“I’d suggest explaining what you feel comfortable talking about with your in-laws, and making sure you are calm and firm about the fact that they aren’t part of your life and aren’t invited to your events.”
“Hopefully they will get the picture over time. And hopefully, that will trickle out to their other family members as well. Good luck and congratulations!” – warmgreyverylight
Others disagreed and said the in-laws shouldn’t really have a said in the situation.
“NTA – But your future in-laws need to get some hobbies if all they have to do is gossip about things they know nothing about.” – BookReader1328
“NTA This is literally none of your fiance’s extended family’s business, either. What is it with every a**hole thinking they have a say in someone’s decision that they have no involvement in?” – SleuthingSloth009
“‘But some of my fiancé’s extended family thought it was impolite and rude to do that. These are people who were not present, btw.'”
“OP doesn’t even have to offer up an apology to ANYONE, because no one present at the incident seems to care. Only busybodies who heard about it are the ones complaining, and they are not owed anything.” – Needadvice8100
A few encouraged the OP to continue setting boundaries.
“The ambush. It’s a classic, used to show dominance and put you in your place. It’s a trap. Glad you blew it up.”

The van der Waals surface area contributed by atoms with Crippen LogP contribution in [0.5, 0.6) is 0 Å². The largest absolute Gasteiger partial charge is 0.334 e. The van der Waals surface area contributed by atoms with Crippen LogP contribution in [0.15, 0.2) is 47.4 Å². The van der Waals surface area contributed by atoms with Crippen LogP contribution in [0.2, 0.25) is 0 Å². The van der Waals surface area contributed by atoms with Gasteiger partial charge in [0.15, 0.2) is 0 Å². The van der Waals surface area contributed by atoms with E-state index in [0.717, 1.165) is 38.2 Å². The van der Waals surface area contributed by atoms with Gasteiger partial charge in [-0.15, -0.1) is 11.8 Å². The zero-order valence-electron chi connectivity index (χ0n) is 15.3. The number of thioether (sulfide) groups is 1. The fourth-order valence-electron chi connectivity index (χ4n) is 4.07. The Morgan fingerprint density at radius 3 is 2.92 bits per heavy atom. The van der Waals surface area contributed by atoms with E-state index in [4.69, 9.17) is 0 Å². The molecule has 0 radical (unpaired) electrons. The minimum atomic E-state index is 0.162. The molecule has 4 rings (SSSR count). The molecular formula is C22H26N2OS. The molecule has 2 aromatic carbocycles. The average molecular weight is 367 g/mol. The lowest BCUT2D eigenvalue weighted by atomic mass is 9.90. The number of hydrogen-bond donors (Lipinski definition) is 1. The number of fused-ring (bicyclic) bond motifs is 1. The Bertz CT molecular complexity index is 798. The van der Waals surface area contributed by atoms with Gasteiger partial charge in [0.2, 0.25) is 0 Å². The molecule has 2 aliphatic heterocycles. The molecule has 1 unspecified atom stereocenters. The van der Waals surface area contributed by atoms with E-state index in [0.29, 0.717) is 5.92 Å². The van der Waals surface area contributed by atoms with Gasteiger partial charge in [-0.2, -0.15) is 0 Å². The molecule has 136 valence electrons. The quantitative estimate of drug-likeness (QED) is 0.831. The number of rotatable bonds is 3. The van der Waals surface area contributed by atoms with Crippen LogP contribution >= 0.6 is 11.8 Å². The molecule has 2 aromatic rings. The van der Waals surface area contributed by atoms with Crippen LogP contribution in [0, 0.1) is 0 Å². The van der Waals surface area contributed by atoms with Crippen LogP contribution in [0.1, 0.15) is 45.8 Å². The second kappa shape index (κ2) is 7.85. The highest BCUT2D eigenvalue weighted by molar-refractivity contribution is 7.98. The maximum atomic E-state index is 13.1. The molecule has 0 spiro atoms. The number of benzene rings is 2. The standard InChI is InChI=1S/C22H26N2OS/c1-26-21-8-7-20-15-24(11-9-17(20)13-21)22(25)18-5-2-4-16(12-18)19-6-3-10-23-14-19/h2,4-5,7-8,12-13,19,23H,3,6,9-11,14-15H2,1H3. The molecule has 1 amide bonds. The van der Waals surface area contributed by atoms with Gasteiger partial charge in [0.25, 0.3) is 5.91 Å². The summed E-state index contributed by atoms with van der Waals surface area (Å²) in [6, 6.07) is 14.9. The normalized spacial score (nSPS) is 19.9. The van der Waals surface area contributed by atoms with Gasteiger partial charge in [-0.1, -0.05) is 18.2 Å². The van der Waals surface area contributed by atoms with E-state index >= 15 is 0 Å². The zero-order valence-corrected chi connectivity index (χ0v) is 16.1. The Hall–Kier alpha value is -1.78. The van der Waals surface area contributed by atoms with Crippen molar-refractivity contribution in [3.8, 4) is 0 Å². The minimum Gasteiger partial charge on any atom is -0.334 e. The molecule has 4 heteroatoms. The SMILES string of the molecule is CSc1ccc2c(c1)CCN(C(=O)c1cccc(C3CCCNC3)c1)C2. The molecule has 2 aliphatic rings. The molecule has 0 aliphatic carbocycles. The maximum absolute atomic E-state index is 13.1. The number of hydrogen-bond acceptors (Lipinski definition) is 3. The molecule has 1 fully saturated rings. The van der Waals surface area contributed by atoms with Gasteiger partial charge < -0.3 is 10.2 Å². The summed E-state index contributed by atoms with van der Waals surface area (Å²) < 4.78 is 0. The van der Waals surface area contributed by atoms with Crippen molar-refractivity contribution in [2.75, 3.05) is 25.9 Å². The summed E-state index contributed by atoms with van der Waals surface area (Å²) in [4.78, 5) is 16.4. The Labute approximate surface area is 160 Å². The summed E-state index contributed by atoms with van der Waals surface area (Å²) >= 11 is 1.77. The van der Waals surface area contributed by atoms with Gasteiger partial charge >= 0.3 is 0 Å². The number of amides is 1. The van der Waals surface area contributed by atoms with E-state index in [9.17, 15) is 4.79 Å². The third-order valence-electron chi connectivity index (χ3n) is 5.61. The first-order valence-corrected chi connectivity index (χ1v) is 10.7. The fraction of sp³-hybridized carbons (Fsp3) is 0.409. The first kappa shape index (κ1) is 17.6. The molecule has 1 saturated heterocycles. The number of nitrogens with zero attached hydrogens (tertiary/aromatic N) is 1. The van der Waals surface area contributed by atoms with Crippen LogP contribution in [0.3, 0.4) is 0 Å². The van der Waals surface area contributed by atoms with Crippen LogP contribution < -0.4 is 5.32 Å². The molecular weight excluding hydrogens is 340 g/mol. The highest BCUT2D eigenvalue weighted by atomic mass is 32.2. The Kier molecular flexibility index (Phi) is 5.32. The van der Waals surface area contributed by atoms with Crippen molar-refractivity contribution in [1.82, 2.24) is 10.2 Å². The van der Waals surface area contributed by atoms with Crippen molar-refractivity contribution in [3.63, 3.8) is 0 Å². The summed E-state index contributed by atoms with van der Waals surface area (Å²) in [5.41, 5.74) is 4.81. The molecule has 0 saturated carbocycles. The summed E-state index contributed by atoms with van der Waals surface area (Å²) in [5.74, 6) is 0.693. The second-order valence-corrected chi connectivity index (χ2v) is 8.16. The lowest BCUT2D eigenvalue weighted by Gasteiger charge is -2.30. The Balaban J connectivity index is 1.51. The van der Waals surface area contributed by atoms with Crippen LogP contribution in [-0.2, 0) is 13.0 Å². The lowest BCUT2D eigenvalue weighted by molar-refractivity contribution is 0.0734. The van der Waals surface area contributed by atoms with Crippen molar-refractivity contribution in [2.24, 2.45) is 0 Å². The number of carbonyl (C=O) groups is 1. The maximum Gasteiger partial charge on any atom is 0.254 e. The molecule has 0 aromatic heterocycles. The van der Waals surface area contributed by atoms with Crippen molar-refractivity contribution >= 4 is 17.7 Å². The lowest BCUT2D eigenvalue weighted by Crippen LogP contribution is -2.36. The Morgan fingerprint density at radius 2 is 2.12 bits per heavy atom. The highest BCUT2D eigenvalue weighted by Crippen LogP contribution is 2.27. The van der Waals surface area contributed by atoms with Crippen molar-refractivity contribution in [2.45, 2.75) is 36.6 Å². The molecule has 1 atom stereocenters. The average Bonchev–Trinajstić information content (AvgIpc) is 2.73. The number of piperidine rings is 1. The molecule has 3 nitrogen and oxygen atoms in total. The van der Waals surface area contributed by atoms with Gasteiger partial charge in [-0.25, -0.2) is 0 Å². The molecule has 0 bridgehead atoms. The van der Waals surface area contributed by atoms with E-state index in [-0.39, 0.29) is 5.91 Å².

“Sometimes you have to be blunt and rude but now everyone knows where you stand with your parents.”
“Talk to your future in-laws so they are clear that you will have them escorted out should they show up to any wedding festivities or events. It won’t be a discussion and anyone who invites them will be asked to leave as well. Congratulations on the engagement.” – WinEquivalent4069
“NTA. They weren’t invited. They showed up. You asked them to leave and you explained to your fiance’s parents why. You only told the truth.”
“Better have security for the wedding because they will probably show up there too.” – Janetaz18
While some of the future family might have some questions about what happened, the subReddit sided with the OP and her decision to stand up for herself and her sister. Though she might want to have a conversation with her in-laws, so they know what’s going on and can better support her, the sub agreed she was right to do what she needed in that moment.